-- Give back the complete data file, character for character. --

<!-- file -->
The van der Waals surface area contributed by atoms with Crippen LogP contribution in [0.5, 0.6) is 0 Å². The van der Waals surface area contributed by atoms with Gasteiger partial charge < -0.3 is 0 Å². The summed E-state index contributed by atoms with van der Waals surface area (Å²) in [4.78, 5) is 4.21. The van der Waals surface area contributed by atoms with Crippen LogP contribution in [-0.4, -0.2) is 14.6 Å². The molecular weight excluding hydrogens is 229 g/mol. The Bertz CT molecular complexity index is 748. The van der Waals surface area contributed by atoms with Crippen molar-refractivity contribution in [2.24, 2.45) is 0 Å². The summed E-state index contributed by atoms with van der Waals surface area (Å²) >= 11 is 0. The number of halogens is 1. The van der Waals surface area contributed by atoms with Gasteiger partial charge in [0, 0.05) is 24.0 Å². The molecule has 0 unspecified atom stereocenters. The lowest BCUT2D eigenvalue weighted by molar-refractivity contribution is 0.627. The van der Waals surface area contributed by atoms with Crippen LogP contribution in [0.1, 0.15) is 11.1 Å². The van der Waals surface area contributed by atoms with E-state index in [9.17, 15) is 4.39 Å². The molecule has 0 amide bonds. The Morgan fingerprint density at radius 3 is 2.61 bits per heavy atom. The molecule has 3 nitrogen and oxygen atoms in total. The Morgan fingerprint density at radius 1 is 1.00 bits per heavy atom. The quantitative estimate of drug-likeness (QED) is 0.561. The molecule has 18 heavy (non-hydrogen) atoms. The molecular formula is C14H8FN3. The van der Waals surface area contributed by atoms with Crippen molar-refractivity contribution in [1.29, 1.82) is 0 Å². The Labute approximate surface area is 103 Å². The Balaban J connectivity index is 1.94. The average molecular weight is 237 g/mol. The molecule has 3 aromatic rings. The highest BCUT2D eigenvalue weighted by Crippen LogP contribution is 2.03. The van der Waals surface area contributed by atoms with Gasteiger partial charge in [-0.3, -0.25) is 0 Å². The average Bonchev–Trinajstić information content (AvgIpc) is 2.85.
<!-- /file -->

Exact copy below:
The van der Waals surface area contributed by atoms with Crippen LogP contribution in [0.5, 0.6) is 0 Å². The van der Waals surface area contributed by atoms with Gasteiger partial charge < -0.3 is 0 Å². The summed E-state index contributed by atoms with van der Waals surface area (Å²) in [4.78, 5) is 4.21. The van der Waals surface area contributed by atoms with Crippen LogP contribution in [-0.4, -0.2) is 14.6 Å². The molecular weight excluding hydrogens is 229 g/mol. The Bertz CT molecular complexity index is 748. The van der Waals surface area contributed by atoms with Crippen molar-refractivity contribution in [2.24, 2.45) is 0 Å². The summed E-state index contributed by atoms with van der Waals surface area (Å²) >= 11 is 0. The number of halogens is 1. The van der Waals surface area contributed by atoms with Gasteiger partial charge in [0, 0.05) is 24.0 Å². The molecule has 0 unspecified atom stereocenters. The lowest BCUT2D eigenvalue weighted by molar-refractivity contribution is 0.627. The van der Waals surface area contributed by atoms with Crippen LogP contribution in [0.1, 0.15) is 11.1 Å². The van der Waals surface area contributed by atoms with E-state index in [9.17, 15) is 4.39 Å². The molecule has 0 amide bonds. The Morgan fingerprint density at radius 3 is 2.61 bits per heavy atom. The molecule has 3 nitrogen and oxygen atoms in total. The Morgan fingerprint density at radius 1 is 1.00 bits per heavy atom. The quantitative estimate of drug-likeness (QED) is 0.561. The molecule has 18 heavy (non-hydrogen) atoms. The molecular formula is C14H8FN3. The van der Waals surface area contributed by atoms with Crippen molar-refractivity contribution in [1.29, 1.82) is 0 Å². The Labute approximate surface area is 103 Å². The Balaban J connectivity index is 1.94. The average molecular weight is 237 g/mol. The molecule has 3 aromatic rings. The highest BCUT2D eigenvalue weighted by Crippen LogP contribution is 2.03. The van der Waals surface area contributed by atoms with Gasteiger partial charge in [-0.3, -0.25) is 0 Å². The average Bonchev–Trinajstić information content (AvgIpc) is 2.85.